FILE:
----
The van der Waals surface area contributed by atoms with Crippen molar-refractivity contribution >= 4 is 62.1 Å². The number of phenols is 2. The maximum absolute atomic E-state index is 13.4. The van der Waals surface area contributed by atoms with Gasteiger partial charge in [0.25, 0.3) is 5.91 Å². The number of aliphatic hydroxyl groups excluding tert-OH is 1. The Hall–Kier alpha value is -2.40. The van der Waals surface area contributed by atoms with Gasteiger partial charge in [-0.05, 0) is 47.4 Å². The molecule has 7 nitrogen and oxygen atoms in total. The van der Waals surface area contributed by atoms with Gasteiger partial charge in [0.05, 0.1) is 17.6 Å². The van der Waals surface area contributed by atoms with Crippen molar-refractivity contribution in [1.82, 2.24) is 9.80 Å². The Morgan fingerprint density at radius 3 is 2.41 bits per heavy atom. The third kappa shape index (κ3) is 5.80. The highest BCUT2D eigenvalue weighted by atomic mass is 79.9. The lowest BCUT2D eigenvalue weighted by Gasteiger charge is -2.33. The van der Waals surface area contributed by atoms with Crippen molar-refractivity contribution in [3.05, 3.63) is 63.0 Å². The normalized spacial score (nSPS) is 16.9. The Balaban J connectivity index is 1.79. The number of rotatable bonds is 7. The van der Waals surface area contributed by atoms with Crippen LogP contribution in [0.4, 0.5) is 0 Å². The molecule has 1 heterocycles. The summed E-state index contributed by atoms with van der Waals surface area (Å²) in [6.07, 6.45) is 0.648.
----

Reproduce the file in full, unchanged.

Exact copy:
The van der Waals surface area contributed by atoms with Crippen molar-refractivity contribution >= 4 is 62.1 Å². The number of phenols is 2. The maximum absolute atomic E-state index is 13.4. The van der Waals surface area contributed by atoms with Gasteiger partial charge in [0.25, 0.3) is 5.91 Å². The number of aliphatic hydroxyl groups excluding tert-OH is 1. The Hall–Kier alpha value is -2.40. The van der Waals surface area contributed by atoms with Gasteiger partial charge in [-0.05, 0) is 47.4 Å². The molecule has 7 nitrogen and oxygen atoms in total. The van der Waals surface area contributed by atoms with Gasteiger partial charge in [0.05, 0.1) is 17.6 Å². The van der Waals surface area contributed by atoms with Crippen molar-refractivity contribution in [1.82, 2.24) is 9.80 Å². The Morgan fingerprint density at radius 3 is 2.41 bits per heavy atom. The third kappa shape index (κ3) is 5.80. The highest BCUT2D eigenvalue weighted by atomic mass is 79.9. The lowest BCUT2D eigenvalue weighted by Gasteiger charge is -2.33. The van der Waals surface area contributed by atoms with Crippen molar-refractivity contribution in [3.05, 3.63) is 63.0 Å². The normalized spacial score (nSPS) is 16.9. The Balaban J connectivity index is 1.79. The number of rotatable bonds is 7. The van der Waals surface area contributed by atoms with Crippen LogP contribution in [0.4, 0.5) is 0 Å². The molecule has 1 heterocycles. The summed E-state index contributed by atoms with van der Waals surface area (Å²) in [6.07, 6.45) is 0.648.